If Safety Was Voluntary, Only Volunteers Would Be SafeStudy Finds That Voluntary Safety Measures Don't Work
Talk to most industry executives and Bush political appointees these days and you'll find that they only have nice things to say about the virtues of Bush's OSHA and EPA, where alliances, compliance assistance and voluntary industry guidelines have ushered in a new era of peace, cooperation and good times. They'll dimly recall the bad old days of the distant past when those old fashioned, top down, command-and-control, inflexible, confrontational, one-size-fits-all regulations reigned and OSHA and EPA didn't see eye-to-eye on workplace and environmental "progress."
Well, it turns out that things may not be as rosy as the current in-crowd believes. U.S. PIRG released a report today that shows that voluntary measures may not be all that it was billed as.
Chemical facilities owned by companies enrolled in an industry-sponsored voluntary safety program have had more than 1,800 accidents per year since 1990, according to a new report released today by the U.S. Public Interest Research Group.US PIRG, and its NJPIRG, its New Jersey affiliate conducted the study. They found that
The U.S. PIRG report, "Irresponsible Care: How the Chemical Industry Fails to Protect the Public From Chemical Accidents," analyzes the history of accidents at the facilities that implement Responsible Care, a voluntary security code subscribed to by companies that are members of the American Chemistry Council, the largest industry lobbying organization and loudest opponent of mandatory safety standards. The report criticizes Bush Administration plans to address safety and security at chemical facilities by industry self-regulation.
- Facilities in New Jersey that are owned by ACC member companies have had 521 accidents since 1990, ranking the state 13th in the country.
- BP, Dow, and DuPont nationally ranked first through third, respectively, for the most accidents at their facilities since 1990. Facilities owned by these companies across the nation had nearly one third of the accidents at all ACC member companies since 1990.
- Between 1990 and 2003, there has been no downward trend in the number of accidents at facilities that have adopted Responsible Care.
"The safety record of ACC member companies since Responsible Care? began shows that voluntary measures just don't work," said Rick Engler, Director of the New Jersey Work Environment Council, an alliance of 70 labor and environmental organizations.A major problem with the "Responsible Care?" brand to self-regulation is that it ignores the practice of "inherently safe production" which substitutes safer chemicals and processes wherever possible, thereby eliminating the possibility of serious consequences from an accident. The cocept of inherently safe production has become more urgent since 9/11 because of the terrorist threat to the nation's chemical facilities. The chemical industry and Bush administration are relying on voluntary Responsible Care guidelines to safeguard this country's chemical facilities. The report criticizes the federal government for relying on the chemical industy's responsible care security guidelines which focus on perimeter security, rather than substituting safer technologies. Newspaper articles and a recent 60 Minutes program have documented numerous security breaches.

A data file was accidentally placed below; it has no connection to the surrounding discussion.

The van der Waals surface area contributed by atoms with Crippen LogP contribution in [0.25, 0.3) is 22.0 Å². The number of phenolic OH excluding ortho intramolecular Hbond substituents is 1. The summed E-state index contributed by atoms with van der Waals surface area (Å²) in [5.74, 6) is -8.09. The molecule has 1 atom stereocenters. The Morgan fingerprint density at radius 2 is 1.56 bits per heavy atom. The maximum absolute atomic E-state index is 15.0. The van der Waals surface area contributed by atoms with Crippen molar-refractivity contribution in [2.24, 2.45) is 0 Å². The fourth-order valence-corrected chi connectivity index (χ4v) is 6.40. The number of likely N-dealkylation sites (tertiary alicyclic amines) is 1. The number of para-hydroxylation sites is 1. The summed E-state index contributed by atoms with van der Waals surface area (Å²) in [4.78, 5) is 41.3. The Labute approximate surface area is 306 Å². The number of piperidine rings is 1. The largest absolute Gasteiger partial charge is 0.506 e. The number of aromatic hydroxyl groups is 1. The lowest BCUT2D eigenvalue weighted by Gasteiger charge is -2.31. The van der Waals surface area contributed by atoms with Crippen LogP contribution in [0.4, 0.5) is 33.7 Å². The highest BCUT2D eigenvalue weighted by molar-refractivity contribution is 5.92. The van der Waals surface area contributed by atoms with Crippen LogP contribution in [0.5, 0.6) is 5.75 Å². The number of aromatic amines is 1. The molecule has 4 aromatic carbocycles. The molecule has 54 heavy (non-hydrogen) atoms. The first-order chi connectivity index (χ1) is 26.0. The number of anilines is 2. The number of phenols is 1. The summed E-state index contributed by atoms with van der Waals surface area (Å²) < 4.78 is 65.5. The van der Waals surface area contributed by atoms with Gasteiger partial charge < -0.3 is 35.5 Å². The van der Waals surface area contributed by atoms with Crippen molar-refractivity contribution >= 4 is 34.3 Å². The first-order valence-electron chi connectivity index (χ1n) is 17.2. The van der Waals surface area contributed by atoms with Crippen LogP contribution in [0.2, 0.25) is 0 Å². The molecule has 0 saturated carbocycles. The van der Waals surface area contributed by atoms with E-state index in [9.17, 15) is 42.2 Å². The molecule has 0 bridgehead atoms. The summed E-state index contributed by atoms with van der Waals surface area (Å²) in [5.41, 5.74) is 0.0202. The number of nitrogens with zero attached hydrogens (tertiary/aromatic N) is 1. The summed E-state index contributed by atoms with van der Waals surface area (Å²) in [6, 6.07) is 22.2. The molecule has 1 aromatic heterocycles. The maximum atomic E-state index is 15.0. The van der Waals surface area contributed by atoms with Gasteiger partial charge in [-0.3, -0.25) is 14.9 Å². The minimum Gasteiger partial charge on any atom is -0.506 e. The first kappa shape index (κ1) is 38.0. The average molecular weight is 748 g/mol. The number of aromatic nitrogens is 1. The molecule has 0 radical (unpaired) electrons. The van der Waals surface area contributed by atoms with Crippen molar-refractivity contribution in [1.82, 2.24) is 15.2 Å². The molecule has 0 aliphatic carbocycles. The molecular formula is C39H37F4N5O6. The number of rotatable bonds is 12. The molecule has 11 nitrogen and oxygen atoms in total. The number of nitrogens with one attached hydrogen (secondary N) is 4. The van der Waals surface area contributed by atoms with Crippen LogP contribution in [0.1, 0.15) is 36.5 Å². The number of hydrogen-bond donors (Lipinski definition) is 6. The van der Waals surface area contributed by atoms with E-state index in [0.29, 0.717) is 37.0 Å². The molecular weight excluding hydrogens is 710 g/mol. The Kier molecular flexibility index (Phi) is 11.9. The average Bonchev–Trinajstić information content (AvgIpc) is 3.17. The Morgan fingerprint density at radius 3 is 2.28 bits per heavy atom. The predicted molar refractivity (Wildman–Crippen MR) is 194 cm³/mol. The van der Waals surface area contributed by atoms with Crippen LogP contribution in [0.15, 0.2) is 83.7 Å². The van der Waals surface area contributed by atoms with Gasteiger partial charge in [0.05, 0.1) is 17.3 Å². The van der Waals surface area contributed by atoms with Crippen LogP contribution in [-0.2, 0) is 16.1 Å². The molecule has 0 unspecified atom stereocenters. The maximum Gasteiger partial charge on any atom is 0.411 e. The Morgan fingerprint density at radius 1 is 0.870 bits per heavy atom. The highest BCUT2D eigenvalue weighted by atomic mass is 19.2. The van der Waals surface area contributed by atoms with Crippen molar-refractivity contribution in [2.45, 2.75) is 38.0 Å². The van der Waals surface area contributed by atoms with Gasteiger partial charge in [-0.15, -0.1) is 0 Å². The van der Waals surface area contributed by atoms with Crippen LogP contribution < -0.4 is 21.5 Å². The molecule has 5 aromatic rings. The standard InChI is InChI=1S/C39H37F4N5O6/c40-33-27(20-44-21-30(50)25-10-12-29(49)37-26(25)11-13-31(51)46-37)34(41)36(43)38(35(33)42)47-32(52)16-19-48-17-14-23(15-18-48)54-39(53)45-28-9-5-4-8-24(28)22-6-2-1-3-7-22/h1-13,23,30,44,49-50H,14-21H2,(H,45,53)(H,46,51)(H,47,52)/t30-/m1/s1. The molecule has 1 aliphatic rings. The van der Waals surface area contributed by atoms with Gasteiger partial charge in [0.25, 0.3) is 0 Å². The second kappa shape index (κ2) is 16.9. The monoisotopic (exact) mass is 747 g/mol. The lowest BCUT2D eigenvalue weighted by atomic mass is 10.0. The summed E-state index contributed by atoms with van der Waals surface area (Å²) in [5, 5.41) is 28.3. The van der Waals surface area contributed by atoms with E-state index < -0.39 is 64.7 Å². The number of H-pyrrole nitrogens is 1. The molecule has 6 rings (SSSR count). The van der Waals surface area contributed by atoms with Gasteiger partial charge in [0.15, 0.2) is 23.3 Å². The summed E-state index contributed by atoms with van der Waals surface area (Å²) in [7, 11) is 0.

The debate over chemical plant security has been raging almost since the day after 9/11. Senator Jon Corzine has introduced legislation for the past two years that would require industry to explore new safer technologies - less volatile chemicals, for example - and require their use where "practical." The Bush administration's favored bill would essentially relay on voluntary industry guidelines.
The PIRG report also focuses on efforts in New Jersey to rely on a voluntary system for securing chemical plants, which largely uses the industry-created Responsible Care security code in place of publicly developed standards for assuring security at chemical facilities. According to the report,
The "Memorandum of Agreement Concerning Domestic Security Preparedness" between New Jersey's Domestic Security Preparedness Task Force, the state Department of Environmental Protection (DEP), the American Chemistry Council, and the Chemistry Council of New Jersey was developed without public input and did not include any public interest, environmental, or labor participants. Both the DEP and the Attorney General have not made drafts of the agreement public, citing "homeland security concerns," despite the fact that the Agreement does not contain any information about particular facilities.
NJPIRG and WEC again urged the Governor to use his existing authority and to support new legislation to mandate that chemical facilities substitute safer chemicals and processes where feasible. The groups also expressed support for state and federal legislation proposed by State Senator Sweeney, US Senator Corzine (NJ) and Congressman Pallone (NJ) that would require facilities to adopt chemical security improvements.